Date of Award

December 2022

Document Type


Degree Name

Doctor of Philosophy (PhD)


Petroleum Engineering

First Advisor

Olusegun Tomomewo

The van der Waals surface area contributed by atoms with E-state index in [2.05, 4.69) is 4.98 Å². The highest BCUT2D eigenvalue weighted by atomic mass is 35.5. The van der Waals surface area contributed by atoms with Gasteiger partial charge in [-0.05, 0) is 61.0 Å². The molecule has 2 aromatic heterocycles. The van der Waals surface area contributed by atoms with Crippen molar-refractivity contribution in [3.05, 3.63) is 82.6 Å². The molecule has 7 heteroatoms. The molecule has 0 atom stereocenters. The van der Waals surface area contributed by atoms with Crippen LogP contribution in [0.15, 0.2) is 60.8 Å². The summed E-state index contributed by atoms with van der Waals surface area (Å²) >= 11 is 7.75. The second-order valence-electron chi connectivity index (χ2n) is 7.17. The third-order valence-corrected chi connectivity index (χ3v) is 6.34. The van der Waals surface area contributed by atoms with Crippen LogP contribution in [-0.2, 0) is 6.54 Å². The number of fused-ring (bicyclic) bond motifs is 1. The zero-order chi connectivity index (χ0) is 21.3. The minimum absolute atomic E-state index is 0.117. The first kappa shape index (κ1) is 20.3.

Pipelines enable the largest volume of both intra and international transportation of oil and gas and play critical roles in the energy sufficiency of countries. The biggest drawback with the use of pipelines for oil and gas transportation is the problem of oil spills whenever the pipelines lose containment. The severity of the oil spill on the environment is a function of the volume of the spill and this is a function of the time taken to detect the leak and contain the spill from the pipeline. A single leak on the Enbridge pipeline spilled 3.3 million liters into the Kalamazoo river while a pipeline rupture in North Dakota which went undetected for 143 days spilled 29 million gallons into the environment.Several leak detection systems (LDS) have been developed with the capacity for rapid detection and localization of pipeline leaks, but the characteristics of these LDS limit their leak detection capability. Machine learning provides an opportunity to develop faster LDS, but it requires access to pipeline leak datasets that are proprietary in nature and not readily available. Current LDS have difficulty in detecting low-volume/low-pressure spills located far away from the inlet and outlet pressure sensors. Some reasons for this include the following, leak induced pressure variation generated by these leaks is dissipated before it gets to the inlet and outlet pressure sensors, another reason is that the LDS are designed for specific minimum detection levels which is a percentage of the flow volume of the pipeline, so when the leak falls below the LDS minimum detection value, the leak will not be detected. Perturbations generated by small volume leaks are often within the threshold values of the pipeline's normal operational envelop as such the LDS disregards these perturbations. These challenges have been responsible for pipeline leaks going on for weeks only to be detected by third-party persons in the vicinity of the leaks. This research has been able to develop a framework for the generation of pipeline datasets using the PIPESIM software and the RAND function in Python. The topological data of the pipeline right of way, the pipeline network design specification, and the fluid flow properties are the required information for this framework. With this information, leaks can be simulated at any point on the pipeline and the datasets generated. This framework will facilitate the generation of the One-class dataset for the pipeline which can be used for the development of LDS using machine learning. The research also developed a leak detection topology for detecting low-volume leaks. This topology comprises of the installation of a pressure sensor with remote data transmission capacity at the midpoint of the line. The sensor utilizes the exception-based transmission scheme where it only transmits when the new data differs from the existing data value. This will extend the battery life of the sensor. The installation of the sensor at the midpoint of the line was found to increase the sensitivity of the LDS to leak-induced pressure variations which were traditionally dissipated before getting to the Inlet/outlet sensors. The research also proposed the development of a Leak Detection as a Service (LDaaS) platform where the pressure data from the inlet and the midpoint sensors are collated and subjected to a specially developed leak detection algorithm for the detection of pipeline leaks. This leak detection topology will enable operators to detect low-volume/low-pressure leaks that would have been missed by the existing leak detection system and deploy the oil spill response plans quicker thus reducing the volume of oil spilled into the environment. It will also provide a platform for regulators to monitor the leak alerts as they are generated and enable them to evaluate the oil spill response plans of the operators.